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Streaming Chart Images as FileResult from MVC Controllers

, 10 Mar 2009 CPOL
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Using a proper MVC pattern to stream an image from Microsoft Chart controls for the Microsoft .NET Framework 3.5.



Not a lot of server controls play nicely with the ASP.NET MVC framework; Microsoft Chart does. To implement a true MVC design pattern, the Controller should relate to the View any dependencies from the Model (data). This project shows how the Microsoft Chart controls can be streamed from the Controller into an MVC View. The article assumes a basic knowledge of the ASP.NET MVC framework (Dino Esposito article here) and the restrictions associated with using server controls (no control-level events in the code-behind and the control won’t be able to postback).


The use of the Microsoft Chart in the MVC framework is fairly well documented. Code-Inside Blog International gives a good introduction here. The author's examples have been included on the first two links on the default page of the project. Reading the responses to the article, I stumbled onto an interesting post by Florian (January 18 2009 @ 10:46 pm). He states:

A third option that works very well is to have the following code in your ASPX:

<img src=”/Product/GetChart” alt=”Chart” />

This calls the GetChart action on the myProduct controller. The action creates a chart in memory, saves the chart as an image to a temp folder, and then streams the image of the chart to the client. By the way, the action returns a FileResult.

The main advantage of this third method is that it does not require the ASPX page to have any ASP server controls, and subsequently no code-behind is needed.

I looked into FileResult (derived from ActionResult) and found an interesting article on :: Keith J. Farmer's blog here. Adopting this code, I quickly found the overload for the Chart.SaveImage that used a stream and plugged it all together (see below).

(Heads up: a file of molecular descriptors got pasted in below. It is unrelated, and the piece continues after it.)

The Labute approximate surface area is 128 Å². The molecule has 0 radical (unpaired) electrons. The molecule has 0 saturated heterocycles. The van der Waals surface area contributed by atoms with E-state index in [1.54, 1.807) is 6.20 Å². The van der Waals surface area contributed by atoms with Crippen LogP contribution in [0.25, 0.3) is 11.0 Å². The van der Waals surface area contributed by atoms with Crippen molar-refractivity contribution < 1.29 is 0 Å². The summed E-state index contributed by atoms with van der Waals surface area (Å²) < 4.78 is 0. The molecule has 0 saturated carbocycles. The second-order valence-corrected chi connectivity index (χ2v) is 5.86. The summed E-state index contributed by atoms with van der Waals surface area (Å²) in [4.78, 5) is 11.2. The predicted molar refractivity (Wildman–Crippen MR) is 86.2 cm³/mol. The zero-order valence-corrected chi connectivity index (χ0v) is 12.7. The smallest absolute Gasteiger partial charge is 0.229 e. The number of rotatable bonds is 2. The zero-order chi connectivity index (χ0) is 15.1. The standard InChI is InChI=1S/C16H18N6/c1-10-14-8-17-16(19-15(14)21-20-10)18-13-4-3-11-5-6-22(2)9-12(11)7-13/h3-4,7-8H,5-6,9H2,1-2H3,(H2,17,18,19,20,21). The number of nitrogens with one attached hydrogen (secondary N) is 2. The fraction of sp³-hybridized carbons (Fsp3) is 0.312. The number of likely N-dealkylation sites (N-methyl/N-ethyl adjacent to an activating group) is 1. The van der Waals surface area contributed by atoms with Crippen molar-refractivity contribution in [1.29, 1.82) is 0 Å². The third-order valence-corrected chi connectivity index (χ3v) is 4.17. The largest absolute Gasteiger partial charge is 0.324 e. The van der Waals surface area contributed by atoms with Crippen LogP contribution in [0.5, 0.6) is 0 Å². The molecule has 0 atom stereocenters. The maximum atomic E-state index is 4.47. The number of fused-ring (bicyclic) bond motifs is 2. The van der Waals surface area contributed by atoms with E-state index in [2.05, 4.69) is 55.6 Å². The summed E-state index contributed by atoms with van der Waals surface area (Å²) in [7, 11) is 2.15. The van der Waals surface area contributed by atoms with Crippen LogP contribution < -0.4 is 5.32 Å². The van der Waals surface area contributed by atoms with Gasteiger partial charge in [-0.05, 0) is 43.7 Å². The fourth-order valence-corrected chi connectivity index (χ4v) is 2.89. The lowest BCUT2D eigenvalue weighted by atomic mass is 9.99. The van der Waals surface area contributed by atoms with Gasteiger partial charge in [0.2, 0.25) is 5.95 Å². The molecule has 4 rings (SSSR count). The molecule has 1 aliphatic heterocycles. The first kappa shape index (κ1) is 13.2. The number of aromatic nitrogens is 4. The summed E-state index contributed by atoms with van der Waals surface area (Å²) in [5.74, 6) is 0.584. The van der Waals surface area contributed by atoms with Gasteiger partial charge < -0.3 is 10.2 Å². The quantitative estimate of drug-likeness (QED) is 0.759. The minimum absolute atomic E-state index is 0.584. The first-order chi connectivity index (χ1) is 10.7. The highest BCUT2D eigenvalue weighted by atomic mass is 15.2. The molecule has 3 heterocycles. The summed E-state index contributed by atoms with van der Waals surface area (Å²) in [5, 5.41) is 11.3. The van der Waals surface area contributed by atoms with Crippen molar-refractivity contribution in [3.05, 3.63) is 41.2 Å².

The View code:


The Controller code:


Using the code

To run the project, the following components must be installed:

To use the mechanisms discussed in this article in your own project, you will need these additional steps:

  • add the sections shown in the Code-Inside Blog International article to the web.config.
  • add the chart or img markup (depending on the approach).
  • add the code-behind (method 2) or the controller methods (method 3).
  • include the FileResult class, if using method 3.

The examples shown are simplified, and do not draw data from a database.

Points of interest

The streaming of the image plugged nicely into the Chart API - they catered for this Use Case. On the downside, the data-binding on this release of the Microsoft Chart Controls for Microsoft .NET Framework 3.5 is quite primitive and is not LINQ or Entity friendly.


  • 2009-Mar-09 - Typos and source-code update.
  • 2009-Mar-05 - First submission.


This article, along with any associated source code and files, is licensed under The Code Project Open License (CPOL)


About the Author

Software Developer Encore Software
Australia Australia
Contractor in Desktop and Web applications.
Gold Coast, Queensland.

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Comments and Discussions

GeneralAjax and multiple graphs Pin
salmoliv28-Sep-10 14:47
membersalmoliv28-Sep-10 14:47 

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